“Jeb, I swear.” There was a lot said in the gift, Josh knew. Old Jeb thought he might need a gun—that was a hell of a thought coming from Jeb, who was never one to jump to rash conclusions. And the presentation of the gift had a sense of finality to it, as if Jeb thought they might not meet again. And judging by the wear the gun had received, it looked like this had been Jeb’s only gun—had he no other weapon to defend himself, if he was foreseeing the potential need for defense? The questions began to well up in him like a spring, but Jeb silenced him with a wave. “Get on now, boy. You got your girls waiting on you.”
Jeb pressed a paper sack of peanut butter sandwiches on him as they walked down the creaky steps. Josh climbed in his truck and cranked the engine.
“I’ll be seeing you soon, you hear old man?” For the second time, Josh’s throat wanted to tighten while he spoke to Jeb. Jeb only grinned a funny grin at him and backed away, his hand up salute.
“Watch out for lawmen,” Jeb called as Josh eased the truck into drive.
“What?” Josh stuck his head out the window and looked back.
“Watch out for lawmen.” Old Jeb looked funny, as if he’d been fighting with himself about whether to say it or not. He looked Josh dead in the eyes and nodded slowly. Then he turned and ambled crookedly up the creaky steps and the screen door banged behind him.
Josh didn’t have a clue what to make of it. ‘Watch out for lawmen’—what did Jeb mean by it? Surely he wasn’t talking about speeding or traffic cops; that was absurd. But there’d been something in the way Old Jeb had said it, too; there was a finality and a certainty in his voice that made Josh feel very uneasy. All the anxiety he’d felt over the last three days roiled up inside him like a boiling liquid. He’d come to Old Jeb because of all the friends he’d ever made, Jeb was the most solid, seen the most life, had the wisdom of eighty years and more. Jeb didn’t scare; Jeb understood things and put them in perspective. But Josh had not gotten perspective from Old Jeb, at least not the perspective he’d wanted. He took a deep breath and put the pickup in drive. He may not have gotten an answer, but he did know a thing or two for certain. For one, he was shagging ass to Oregon to find Beth and Angelica, and two, Old Jeb knew something. Knew something, and was scared by it.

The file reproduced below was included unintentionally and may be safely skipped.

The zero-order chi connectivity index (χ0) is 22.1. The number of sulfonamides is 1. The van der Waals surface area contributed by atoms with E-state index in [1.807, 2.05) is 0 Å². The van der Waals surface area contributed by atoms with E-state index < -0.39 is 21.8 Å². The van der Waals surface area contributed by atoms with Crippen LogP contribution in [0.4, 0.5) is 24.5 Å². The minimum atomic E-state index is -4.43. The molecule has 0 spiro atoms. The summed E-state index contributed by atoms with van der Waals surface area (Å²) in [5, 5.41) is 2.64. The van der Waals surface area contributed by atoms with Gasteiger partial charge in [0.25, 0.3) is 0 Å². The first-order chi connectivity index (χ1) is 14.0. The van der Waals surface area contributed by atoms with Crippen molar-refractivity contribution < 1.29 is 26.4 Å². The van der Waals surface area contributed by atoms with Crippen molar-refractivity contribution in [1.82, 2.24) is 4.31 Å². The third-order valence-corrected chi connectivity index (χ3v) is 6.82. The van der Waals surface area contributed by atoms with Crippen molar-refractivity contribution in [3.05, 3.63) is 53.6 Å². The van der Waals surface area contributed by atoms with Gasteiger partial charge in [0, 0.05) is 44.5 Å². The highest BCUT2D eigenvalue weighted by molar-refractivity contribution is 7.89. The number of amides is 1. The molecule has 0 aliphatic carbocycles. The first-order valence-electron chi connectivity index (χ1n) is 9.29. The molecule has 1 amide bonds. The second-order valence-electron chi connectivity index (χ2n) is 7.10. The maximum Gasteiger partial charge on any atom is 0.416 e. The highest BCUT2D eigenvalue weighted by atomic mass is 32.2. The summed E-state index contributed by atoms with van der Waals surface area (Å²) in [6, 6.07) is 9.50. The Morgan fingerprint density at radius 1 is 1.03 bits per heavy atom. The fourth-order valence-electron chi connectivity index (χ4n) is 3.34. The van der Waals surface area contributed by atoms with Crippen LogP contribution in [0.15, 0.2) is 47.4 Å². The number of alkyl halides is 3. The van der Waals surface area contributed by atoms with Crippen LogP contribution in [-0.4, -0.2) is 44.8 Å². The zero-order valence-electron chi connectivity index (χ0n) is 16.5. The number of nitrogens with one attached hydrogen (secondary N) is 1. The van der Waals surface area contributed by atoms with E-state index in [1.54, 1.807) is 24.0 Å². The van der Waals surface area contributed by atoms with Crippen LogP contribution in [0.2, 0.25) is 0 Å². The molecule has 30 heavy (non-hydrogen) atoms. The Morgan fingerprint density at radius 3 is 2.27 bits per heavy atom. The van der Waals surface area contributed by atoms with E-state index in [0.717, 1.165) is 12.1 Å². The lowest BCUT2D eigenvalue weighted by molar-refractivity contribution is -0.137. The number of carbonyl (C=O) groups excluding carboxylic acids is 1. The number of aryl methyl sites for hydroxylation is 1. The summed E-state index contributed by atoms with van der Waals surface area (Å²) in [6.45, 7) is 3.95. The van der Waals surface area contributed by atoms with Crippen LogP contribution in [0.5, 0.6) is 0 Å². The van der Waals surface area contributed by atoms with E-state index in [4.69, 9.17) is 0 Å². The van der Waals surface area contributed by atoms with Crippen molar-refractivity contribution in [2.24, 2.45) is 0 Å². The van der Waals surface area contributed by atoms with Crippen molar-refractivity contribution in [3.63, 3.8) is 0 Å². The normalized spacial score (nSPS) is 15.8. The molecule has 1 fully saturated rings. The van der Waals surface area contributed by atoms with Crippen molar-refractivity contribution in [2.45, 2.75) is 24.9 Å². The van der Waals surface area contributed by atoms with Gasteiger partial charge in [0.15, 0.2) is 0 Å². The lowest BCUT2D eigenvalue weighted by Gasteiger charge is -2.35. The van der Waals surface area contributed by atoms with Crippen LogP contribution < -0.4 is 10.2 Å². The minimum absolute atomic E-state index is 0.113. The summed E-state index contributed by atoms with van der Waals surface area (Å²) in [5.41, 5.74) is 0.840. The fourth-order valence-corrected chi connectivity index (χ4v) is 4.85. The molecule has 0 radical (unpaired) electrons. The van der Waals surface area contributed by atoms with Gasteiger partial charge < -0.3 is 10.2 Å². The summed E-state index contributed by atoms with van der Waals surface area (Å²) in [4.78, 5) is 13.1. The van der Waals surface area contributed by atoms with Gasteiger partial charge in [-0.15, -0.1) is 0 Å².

Josh put his hand on the .30-30 lying on the seat next to him. The cool blue steel of the receiver was reassuring.

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Go to and see how you can publish all your stories in book form for around $25.00. No gimmicks. I wrote a book and am hving them do everything for me

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Hey mt1761,

best story start I have read in a long time. There is real talent there. Keep developing that gift!!



Team 35 # 88
Team 30-30 # 82
Team 39 # 31

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Great beginning, we need MORE MORE MORE MORE MORE. Thanks for posting it.


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Discussion Starter · #11 ·
Thanks for the comments! Here's a couple more chapters. Hope you enjoy.


Growing up a military kid, Josh didn’t consider himself to be from any particular place. But if pressed, he would have called East Texas his childhood home. His father had spent the most time stationed at Fort Hood and Josh had spent the bulk of his teens in and around the base. He’d graduated high school in nearby Killeen, and still had friends there.
Josh had a decision to make. He was hell bent on getting back to Beth and Angelica as soon as possible, but Fort Hood was not far out of his way. He thought he might be able to run into an old buddy or acquaintance and find out more about what had caused all the communications to go silent.
Still avoiding the major highways, Josh drove down highway 84 through some beautiful country. A two lane road today, 84 was formely part of the Camino Real, the King’s Highway, built and used by the Spanish explorers a little over three centuries before. Always a keen and enthusiastic student of history, Josh had often thought about the Spanish explorers who had used the route hundreds of years before, and the Native Americans who had used it for millennia before. He’d imagined the road to be a river through time that somehow joined his journey to those taken in the past, as if the journeys and struggles of all men were bound up together in spirit.

Josh shook the drowsiness from his eyes. He needed coffee, but was unlikely to find it. The few stores he encountered on the back roads were dark and deserted. It was at that moment that Jeb’s words came back to him. “Watch out for lawmen.” Did that warning extend to the military as well?

He decided to go to Ft. Hood. He thought that he might learn something, and if he was lucky, perhaps even get military assistance in making sure his family was safe.